Originally written February 01, 2013 on NBA Draft Blog:
  Photo: Orlin Wagner/AP   Name:  Jeff Withey    Age:   22     School: Kansas Height: 7’0      Weight: 235      Projected Position:         C             2012-13 Stats (As of  2/1/13): 13.1 ppg, 8.3 rpg, 4.3 bpg, 1.7 tpg (30.1 minutes per game) 55.7 FG%, 66.0 FT%, 58.8 TS%, 9.2 OREB%, 20.6 DREB% 15.6 TREB%, 15.4 BLK%   SKILLS & ATHLETIC BREAKDOWN Offense Post Play/Footwork There is no doubt Withey has improved in the post over the past few years, but his offensive game is still somewhat limited and strong defenders should have an easy time preventing him from generating much low post offense.  He has a few go-to moves, including a nice right-handed jump hook which he can do on either side of the lane.  Withey also has a solid one or two-dribble move into the lane, leading to a short shot with either hand around the basket.  One of Withey’s biggest issues is that he doesn’t use his body well and relies on his length to make space for his shot.  Often this leads to his moves to the lane from either low block taking him more towards the foul line than towards the basket.  On occasion he will look to face up out of the low post, but he will settle for a short jumper more than looking to take it strong to the basket.    Withey’s footwork has improved dramatically on the offensive end, and his ability to take long, quick strides does give him some separation from the defender.  He needs to keep working on moves toward the baseline, especially if the defense is overplaying his strong shoulder.  He could even look to set up a bit higher than the low block and let a quick dropstep take him right to the basket.  Withey gets out well on the perimeter to set screens, though a lot of his teammates have trouble using them correctly.  He is a strong option on the pick-and-roll with his good hands and his ability to finish at or above the rim.          Ballhandling Withey is an average ballhandler, able to use either hand when making a move in the post.  He has some issues trying control his handle, especially with his left hand.  Fortunately, Withey seems to know his limitations and doesn’t try to more than he is capable; often sticking to two or three quick dribbles into his shooting motion.  On occasion, he will look to make a move to the basket out of a face-up from the post, and again will often look to take 2 or 3 dribbles and use his long strides to separate from defenders.  He needs to watch for attempted double-teams in the post, and not put the ball down in the direction of the help defender.   Perimeter Shooting Withey doesn’t look for offensive opportunities often away from the lane area, but that doesn’t mean he isn’t capable.  Withey has a good shooting stroke, with a high release point and good arc and follow-through.  He is capable of hitting consistently from 10-15 feet, and with time put in, can likely move out to 18-20.  He needs to become confident in this shot, and I can see him becoming a good option in mid-range pick-and-pop situations.  Rebounding Withey is not very active on the offensive boards, especially for his size and athletic ability.  When the ball is coming to him, he does a good job extending to the ball, getting a quick 2nd shot if available, or securing it if not.  It is rare that you will see him battle hard for position for offensive boards, and he is more than willing to give them up and get back on defense.  This tactic also allows him to not pick up unnecessary fouls when he may not have a real shot at the ball.  If he has some space to get to the ball, you better make sure you put a body on him though.  He is a quick leaper and he has become much better at tipping the ball in off the miss. Passing Skills Withey is an average passer.  He is rarely forced to make quick decisions out of post, because most teams don’t find the need to double him on the offensive end.  He makes good reads when he gets the ball in set plays, not just going through the motions, but looking for openings and trying to set his teammates up.  He should improve his ability to make better reads when he is forced to pass out of the post, especially spotting a shooter or cutter opposite him. Free Throw Shooting Withey’s free throw percentage may be down this year, but he has shown that he can be a very good free throw shooter, especially for a big man.  He is a smooth, consistent stroke with good release and follow-through.  At times, it looks like he may be aiming a bit more than just stepping up and shooting, but the ability is there.  While he doesn’t get to the line a huge amount (Average about 5 attempts per game), he does get there a decent amount for the amount of shots he attempts (around 1 free throw attempt for every 2 field goal attempts.)      Defense Post Defense Withey has improved as a post defender, but he still has some work to do to become very good.  He doesn’t use his lower body very well, allowing him to get backed down easily by stronger offensive players.  He prefers to lean on the post player with his upper body, which leaves him in better position to try to block a shot, but also makes him more susceptible to fouling players who take the ball strong at him.  His footwork and foot speed aren’t great, but he uses his length well to force players to go wide around him.  He has become better at overplaying the baseline side and forcing post moves towards the lane and the help defenders.  Withey hedges well in pick-and-roll situations and his length makes it difficult for ballhandlers to make quick passes off the screen.  However, Withey has a bad habit of hedging out too far, and experienced ballhandlers are going to find the open man easily, especially at the NBA level.    Perimeter Defense Withey can be a good perimeter defender, as long as he only needs to defend for a short period of time.  He positions himself well between his man and the basket, and he allows himself space to react to quick moves off the dribble.  His lateral movement has improved, but it is still a step or two slow, and he needs to remember to steer his man into the help defense because he won’t be able to stay with him for very long.       Help Defense/Shot Blocking This is Withey’s biggest strength.  He has very good defensive awareness and does an excellent job staying with his man while tracking the movement of the ball.  On help rotations, he is quick to slide over into position and does an excellent job timing his block attempts.  He is tough to get off the ground with ball fakes with his length and quick-leaping ability allowing him time to wait for the shot before he goes after it.  He does an excellent job extending straight up to block shots and his ability to do so while not fouling has been oft-discussed.  Even more important, he has a great knack for turning his blocks into offensive opportunities.  He looks to direct his blocks to a teammate when possible.  He has shown that he can block well with either hand, and his reach allows him to block or alter shots out of his immediate area. Rebounding Withey can be a strong defensive rebounder with his length and leaping ability.  He does a good job anticipating bounces off of missed shots and gets up quickly to secure the ball.  He needs to be more consistent looking to box out before going after the ball, and he needs to be more mindful about bringing the ball down low after he grabs it.  Withey is improving as an outlet passer, especially tracking and hitting streaking teammates upcourt with long passes.    Transition Withey is athletic and can get up and down the court fairly quick, however, with the speed of Kansas’ guards in transition combined with Withey often playing the role of rim protector, there aren’t many chances for Withey to get on the break.  If the original break is stopped, Withey is a solid option as a trailer cutting towards the basket if there is space to get him the ball. Withey’s athletic ability and long strides does allow him to get back against the break if necessary   Intangibles/Summary Withey’s improvement over the last few years certainly show what hard work and opportunity can provide.  He is coachable and a team-first player and he doesn’t need to be the focus to make major contributions.  On the offensive end, he has been molded into the big man that Kansas needs him to be, though that certainly wouldn’t be a good fit for all offenses, especially ones that like to feature a strong low-post presence.  Defense is what is going to make Withey an attractive player to many teams at the next level, and there is still room for him improve.  He will need to get stronger and not rely on looking to block shots as much; instead he will need to become a better one-on-one defender.    Draft Value:  1st Round – Late 1st – #20-28 Withey is a seasoned player with a strong basketball IQ who should be able to step in immediately and play valuable minutes.  Improved low post play on both ends could lead to a starting role in the future.  He would fit well with a team looking for immediate low-post defensive help off the bench.   Leave your comments below, or email me – ed@nbadraftblog.com Follow me on Twitter - @NBADraftBlog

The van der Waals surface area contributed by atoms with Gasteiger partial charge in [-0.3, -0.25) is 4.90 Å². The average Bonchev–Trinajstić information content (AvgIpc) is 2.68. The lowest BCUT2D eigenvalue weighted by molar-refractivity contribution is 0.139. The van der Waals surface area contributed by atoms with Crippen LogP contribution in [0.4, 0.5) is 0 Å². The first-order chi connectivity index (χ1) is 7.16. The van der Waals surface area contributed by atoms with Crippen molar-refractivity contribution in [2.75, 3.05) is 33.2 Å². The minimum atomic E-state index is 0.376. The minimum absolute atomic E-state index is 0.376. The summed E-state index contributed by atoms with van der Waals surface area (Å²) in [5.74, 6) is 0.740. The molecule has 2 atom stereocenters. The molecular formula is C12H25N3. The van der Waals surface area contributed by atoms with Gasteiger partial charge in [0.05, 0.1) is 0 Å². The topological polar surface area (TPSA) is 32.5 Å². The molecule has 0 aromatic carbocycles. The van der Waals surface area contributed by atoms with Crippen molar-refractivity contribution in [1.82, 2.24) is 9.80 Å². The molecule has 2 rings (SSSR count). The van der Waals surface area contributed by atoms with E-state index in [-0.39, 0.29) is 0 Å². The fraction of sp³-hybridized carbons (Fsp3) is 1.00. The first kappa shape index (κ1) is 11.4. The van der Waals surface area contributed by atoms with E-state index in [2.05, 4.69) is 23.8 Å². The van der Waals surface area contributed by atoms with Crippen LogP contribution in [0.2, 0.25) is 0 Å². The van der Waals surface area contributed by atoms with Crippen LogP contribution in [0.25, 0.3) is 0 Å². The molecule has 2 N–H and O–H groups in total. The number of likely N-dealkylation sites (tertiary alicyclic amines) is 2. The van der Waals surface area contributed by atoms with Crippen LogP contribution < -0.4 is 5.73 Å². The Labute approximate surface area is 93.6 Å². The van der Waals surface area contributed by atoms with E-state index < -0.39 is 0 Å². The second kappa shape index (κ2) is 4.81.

PLAYERS: Jeff Withey
TEAMS: Kansas Jayhawks